Changes in this process may lead to faster or slower conﬂict detection in otherwise identical scenarios, affecting
related objective measures. Furthermore, perceived workload may be affected (e.g., due to unusual trafﬁc directions,
especially for experts) and action sequences or conﬂict resolutions might change due to different ﬁxation orders.
These effects are, to the best of our knowledge, not sufﬁciently identiﬁed and recognized in literature. Authors
often merely mention that scenarios are transformed to ‘prevent recognition’ without further detailing their consider-
ations or the transformation’s implications. In addition to our literature survey on mitigation techniques, we therefore
analyze eye tracking data from a previously executed experiment that featured scenario transformations. The data con-
sists of ten professional ATCOs who each performed conﬂict detection and resolution in 15 distinct scenarios, of which
ﬁve were selected for this analysis. Each scenario was presented three times to them with different transformations.
By comparing the order in and speed at which ﬂights were ﬁxated, we empirically describe the participants’ behav-
ioral consistency when presented with transformed repetitive scenarios. To conclude we argue on the implications that
researchers should consider when repeating scenarios, based on these initial ﬁndings.
A literature survey resulted in the identiﬁcation of three categories of techniques to prevent scenario recogni-
tion, explicitly described in 20 ATC studies and summarized in Table 1: geometric, textual and temporal. Most studies
used a combination of techniques, with rotating scenarios as the most popular technique, employed in 15 studies.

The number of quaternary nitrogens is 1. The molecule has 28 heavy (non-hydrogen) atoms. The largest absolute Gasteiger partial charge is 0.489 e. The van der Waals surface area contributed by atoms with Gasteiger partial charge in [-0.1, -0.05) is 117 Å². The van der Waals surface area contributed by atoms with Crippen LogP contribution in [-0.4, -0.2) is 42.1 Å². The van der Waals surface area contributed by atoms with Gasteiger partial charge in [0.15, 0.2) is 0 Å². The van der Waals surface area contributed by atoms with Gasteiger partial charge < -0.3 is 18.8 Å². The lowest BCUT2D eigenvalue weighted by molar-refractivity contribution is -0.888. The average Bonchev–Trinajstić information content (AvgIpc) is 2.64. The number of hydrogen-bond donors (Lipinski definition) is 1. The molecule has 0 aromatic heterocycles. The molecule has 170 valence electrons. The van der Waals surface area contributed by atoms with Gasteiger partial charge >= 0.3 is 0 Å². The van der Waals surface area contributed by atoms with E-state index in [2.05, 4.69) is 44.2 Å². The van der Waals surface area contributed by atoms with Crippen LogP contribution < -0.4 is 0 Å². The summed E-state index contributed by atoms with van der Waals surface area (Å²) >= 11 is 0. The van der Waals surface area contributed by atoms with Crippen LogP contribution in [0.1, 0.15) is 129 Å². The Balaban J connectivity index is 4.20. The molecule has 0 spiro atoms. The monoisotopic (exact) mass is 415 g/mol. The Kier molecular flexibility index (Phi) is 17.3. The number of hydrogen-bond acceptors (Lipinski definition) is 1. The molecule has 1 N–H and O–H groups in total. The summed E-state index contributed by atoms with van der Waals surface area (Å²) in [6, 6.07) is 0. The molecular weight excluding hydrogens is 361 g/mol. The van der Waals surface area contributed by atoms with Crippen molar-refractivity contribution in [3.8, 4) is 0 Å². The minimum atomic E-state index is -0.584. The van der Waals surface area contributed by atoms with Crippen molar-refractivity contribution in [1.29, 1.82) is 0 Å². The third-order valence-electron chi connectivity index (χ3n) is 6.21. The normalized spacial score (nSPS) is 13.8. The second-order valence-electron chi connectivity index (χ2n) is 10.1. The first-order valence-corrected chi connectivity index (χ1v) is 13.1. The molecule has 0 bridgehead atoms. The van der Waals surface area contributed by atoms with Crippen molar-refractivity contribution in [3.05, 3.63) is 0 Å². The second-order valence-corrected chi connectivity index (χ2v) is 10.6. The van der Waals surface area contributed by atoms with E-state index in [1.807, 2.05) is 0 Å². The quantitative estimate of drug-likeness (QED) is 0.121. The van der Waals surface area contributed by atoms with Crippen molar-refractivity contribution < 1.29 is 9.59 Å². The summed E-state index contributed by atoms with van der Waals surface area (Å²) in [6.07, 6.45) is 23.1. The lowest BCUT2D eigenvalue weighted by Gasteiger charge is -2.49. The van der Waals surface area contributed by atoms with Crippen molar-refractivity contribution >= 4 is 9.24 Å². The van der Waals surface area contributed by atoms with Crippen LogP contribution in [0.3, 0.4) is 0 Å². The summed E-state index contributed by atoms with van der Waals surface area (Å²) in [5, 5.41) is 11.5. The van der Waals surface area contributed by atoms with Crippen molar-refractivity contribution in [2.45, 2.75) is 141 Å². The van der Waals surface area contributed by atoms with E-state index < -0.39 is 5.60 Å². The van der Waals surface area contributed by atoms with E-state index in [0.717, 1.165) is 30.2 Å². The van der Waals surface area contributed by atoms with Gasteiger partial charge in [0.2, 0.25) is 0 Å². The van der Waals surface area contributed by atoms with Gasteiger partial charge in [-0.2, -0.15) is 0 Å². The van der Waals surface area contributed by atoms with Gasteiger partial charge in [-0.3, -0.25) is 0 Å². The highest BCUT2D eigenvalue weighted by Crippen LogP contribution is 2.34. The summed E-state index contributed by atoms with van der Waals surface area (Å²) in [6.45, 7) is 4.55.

Table 1: Scenario recognition mitigation techniques explicitly mentioned in existing research.
Geometric Textual Temporal
Renaming Renaming Time
Study Rotation Mirroring callsigns waypoints shifting Reordering
Abdul Rahman, 2014 ✓- - - - -
Albuquerque et al., 2008 - ? - - ✓ ✓
Borst et al., 2017 ✓- - - - ✓
Borst et al., 2019 ✓ ✓ - - - -
Cummings et al., 2005 ✓- - - - -
Harrison et al., 2014 - - ✓- - -
Hilburn et al., 2014 ✓- - ✓- -
IJtsma et al., 2022 ✓- - - - -
Jans et al., 2019 ✓- - - - -
Jasek et al., 1995 - - - - - ✓
Jha et al., 2011 ✓-✓ ✓ - -
Kim et al., 2022 ✓-✓ ✓ - -
Klomp et al., 2016 ✓-✓- - -
Major and Hansman, 2004 ✓ ✓ - - - -
Metzger and Parasuraman, 2006 ✓- - - - -
Rovira and Parasuraman, 2010 ✓-✓ ✓ - -
Sollenberger and Hale, 2011 - - ✓- - -
ten Brink et al., 2019 ✓- - - - -
Trapsilawati et al., 2021 ✓-✓ ✓ ✓ -
Wilson and Fleming, 2002 - - ✓- - -
Geometric When a scenario is rotated or mirrored, its (objective) taskload formed by the trafﬁc density, conﬂict
geometries etc. remains the same, but its (subjective) workload might change. Especially with experts, ac-
customed to trafﬁc streams from certain directions, changing the principal axis can have an impact on their
perceived workload, as it requires a change in scan pattern.
Geometric transformations can only be done when the sectors are relatively symmetric, which is generally
not the case in operational environments. Furthermore, on a widescreen monitor, rotations other than 180° may